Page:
Thank you for contacting me about the future of the TV licence fee for pensioners.
The BBC’s decision to stop funding free TV licences for all over 75s from June 2020 is very disappointing.
For most of us, television is an important connection with the outside world that informs and entertains. It also has a role in keeping people company, and this can be especially true for older people. I know from my own relatives and constituents just how important television is in their lives. This is why I was disappointed that the BBC announced the most narrowly defined option for reform of the over 75s concession and that they have decided to not protect free television licences for all those aged 75 and over.
It is important to note that this was the BBC’s decision and not the Government’s, after Parliament legislated to give the BBC the full responsibility from 2020. This was part of a deal the Government reached with the BBC over four years ago, which the BBC described as a good deal that provided financial stability to the organisation through inflation linked increases of the licence fee and the closure of the so-called iPlayer loophole. In 2015 the then director of the BBC stated that the agreement put the BBC on a sound financial footing. As a consequence, I find the decision wrong given there has been no change in finances and the government has made that clear to the BBC and told the organisation to change its mind.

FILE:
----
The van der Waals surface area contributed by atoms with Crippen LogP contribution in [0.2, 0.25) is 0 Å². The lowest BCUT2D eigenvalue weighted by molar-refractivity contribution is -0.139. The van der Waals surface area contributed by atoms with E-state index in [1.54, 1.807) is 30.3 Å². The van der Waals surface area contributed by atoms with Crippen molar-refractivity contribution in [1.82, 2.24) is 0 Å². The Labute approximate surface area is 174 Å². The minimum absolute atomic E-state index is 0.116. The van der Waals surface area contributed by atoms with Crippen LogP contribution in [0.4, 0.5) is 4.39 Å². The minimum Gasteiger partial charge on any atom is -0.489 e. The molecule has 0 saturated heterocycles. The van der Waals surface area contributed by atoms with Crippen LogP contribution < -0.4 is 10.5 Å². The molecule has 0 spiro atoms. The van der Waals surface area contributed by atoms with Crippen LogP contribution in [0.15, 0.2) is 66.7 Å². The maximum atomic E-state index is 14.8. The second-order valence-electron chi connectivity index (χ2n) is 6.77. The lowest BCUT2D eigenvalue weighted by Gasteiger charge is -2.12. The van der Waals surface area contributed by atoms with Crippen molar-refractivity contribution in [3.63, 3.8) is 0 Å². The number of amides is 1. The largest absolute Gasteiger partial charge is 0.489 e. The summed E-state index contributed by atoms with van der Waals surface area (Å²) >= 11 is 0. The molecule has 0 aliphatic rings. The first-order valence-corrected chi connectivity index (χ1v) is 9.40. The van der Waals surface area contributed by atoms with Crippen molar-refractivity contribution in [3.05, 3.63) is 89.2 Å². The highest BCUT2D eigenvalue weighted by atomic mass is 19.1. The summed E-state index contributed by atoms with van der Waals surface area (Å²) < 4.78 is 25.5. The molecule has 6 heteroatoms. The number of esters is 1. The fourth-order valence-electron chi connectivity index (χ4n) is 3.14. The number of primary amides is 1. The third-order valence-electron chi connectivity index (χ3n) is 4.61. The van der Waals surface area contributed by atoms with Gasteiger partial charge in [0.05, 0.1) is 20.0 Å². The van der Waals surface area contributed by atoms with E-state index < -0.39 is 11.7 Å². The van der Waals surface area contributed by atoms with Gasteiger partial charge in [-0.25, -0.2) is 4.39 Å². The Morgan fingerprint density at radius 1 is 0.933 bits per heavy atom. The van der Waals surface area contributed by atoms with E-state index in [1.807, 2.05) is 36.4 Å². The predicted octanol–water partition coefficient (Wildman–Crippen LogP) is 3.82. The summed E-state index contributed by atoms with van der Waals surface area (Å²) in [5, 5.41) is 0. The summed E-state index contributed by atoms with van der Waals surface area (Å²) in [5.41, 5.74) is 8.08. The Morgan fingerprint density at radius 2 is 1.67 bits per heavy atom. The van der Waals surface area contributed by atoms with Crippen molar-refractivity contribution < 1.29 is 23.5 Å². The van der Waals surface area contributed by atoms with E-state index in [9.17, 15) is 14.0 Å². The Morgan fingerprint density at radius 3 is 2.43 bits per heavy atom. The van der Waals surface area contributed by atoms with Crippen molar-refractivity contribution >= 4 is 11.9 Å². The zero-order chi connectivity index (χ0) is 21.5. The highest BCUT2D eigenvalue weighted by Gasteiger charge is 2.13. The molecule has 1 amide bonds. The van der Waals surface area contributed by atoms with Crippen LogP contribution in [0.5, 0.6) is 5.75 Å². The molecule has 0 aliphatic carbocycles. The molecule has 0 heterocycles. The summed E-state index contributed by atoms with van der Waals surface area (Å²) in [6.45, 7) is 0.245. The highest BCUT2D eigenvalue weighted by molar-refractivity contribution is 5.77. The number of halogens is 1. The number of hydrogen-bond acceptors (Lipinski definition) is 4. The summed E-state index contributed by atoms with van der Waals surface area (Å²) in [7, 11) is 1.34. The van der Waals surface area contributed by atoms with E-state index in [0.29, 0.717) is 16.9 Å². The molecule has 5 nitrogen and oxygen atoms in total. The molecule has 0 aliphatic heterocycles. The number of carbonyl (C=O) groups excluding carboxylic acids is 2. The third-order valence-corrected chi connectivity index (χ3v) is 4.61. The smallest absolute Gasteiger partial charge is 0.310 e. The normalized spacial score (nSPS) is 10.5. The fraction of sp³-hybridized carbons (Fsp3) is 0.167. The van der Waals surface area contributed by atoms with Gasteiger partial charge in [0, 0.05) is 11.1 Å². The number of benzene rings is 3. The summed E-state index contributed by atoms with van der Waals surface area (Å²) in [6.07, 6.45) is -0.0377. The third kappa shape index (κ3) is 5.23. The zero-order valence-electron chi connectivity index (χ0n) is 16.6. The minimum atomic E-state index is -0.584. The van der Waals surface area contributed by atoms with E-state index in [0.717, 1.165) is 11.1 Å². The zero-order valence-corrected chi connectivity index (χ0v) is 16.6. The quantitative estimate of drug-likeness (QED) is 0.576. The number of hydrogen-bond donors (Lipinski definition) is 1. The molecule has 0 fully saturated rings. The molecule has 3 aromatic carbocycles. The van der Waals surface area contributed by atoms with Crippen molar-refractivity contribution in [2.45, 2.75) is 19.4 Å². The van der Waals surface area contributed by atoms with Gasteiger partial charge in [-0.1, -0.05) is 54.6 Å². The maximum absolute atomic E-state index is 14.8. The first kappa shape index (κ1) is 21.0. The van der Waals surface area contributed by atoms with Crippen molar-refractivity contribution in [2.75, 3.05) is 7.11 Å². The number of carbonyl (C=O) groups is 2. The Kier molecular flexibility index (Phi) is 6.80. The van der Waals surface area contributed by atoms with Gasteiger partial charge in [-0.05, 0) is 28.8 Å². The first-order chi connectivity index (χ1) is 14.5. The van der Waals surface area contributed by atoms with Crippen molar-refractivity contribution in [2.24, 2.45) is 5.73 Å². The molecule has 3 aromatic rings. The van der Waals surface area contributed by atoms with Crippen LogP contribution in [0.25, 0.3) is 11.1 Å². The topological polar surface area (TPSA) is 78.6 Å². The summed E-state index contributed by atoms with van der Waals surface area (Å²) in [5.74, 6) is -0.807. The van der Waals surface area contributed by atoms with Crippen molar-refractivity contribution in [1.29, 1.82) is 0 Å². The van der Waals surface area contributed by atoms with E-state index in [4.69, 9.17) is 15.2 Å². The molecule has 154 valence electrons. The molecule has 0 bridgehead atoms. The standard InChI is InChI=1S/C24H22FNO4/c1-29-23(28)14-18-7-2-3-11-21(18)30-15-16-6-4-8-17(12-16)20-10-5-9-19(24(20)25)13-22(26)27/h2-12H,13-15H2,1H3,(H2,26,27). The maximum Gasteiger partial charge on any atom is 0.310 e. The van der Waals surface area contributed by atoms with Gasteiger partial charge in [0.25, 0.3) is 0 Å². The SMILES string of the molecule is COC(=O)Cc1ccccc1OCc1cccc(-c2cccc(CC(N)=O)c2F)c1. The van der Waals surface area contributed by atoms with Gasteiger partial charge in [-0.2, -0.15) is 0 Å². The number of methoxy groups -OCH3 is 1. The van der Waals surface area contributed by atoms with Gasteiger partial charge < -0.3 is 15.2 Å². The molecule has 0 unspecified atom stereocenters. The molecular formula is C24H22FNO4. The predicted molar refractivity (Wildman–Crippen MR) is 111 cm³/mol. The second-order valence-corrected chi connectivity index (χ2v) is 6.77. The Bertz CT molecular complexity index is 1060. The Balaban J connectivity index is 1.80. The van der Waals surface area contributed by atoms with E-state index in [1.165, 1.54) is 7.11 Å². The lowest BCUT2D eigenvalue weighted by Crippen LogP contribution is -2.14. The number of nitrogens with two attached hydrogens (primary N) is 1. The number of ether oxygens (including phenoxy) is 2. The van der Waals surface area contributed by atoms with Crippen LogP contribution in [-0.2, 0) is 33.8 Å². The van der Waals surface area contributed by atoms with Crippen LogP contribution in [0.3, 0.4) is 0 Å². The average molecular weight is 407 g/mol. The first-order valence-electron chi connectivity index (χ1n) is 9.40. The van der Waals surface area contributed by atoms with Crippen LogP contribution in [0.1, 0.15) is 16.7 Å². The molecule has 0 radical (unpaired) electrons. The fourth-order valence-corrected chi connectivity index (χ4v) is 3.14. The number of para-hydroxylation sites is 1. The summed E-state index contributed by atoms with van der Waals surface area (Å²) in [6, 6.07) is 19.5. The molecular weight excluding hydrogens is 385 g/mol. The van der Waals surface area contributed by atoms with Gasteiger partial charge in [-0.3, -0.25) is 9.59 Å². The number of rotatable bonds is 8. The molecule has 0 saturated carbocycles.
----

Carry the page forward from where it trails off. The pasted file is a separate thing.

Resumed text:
As you will be aware, even under the BBC’s current plans, the poorest pensioners will continue to be helped, as the BBC stated that those eligible for Pension Credit will still receive a free TV licence. However, I do not believe that this is the end of the conversation about what the BBC can do to assist older people. My colleague, the Secretary of State for Digital, Culture, Media and Sport has already met with the BBC to press them to consider further help they can provide.
Thank you again for taking the time to contact me.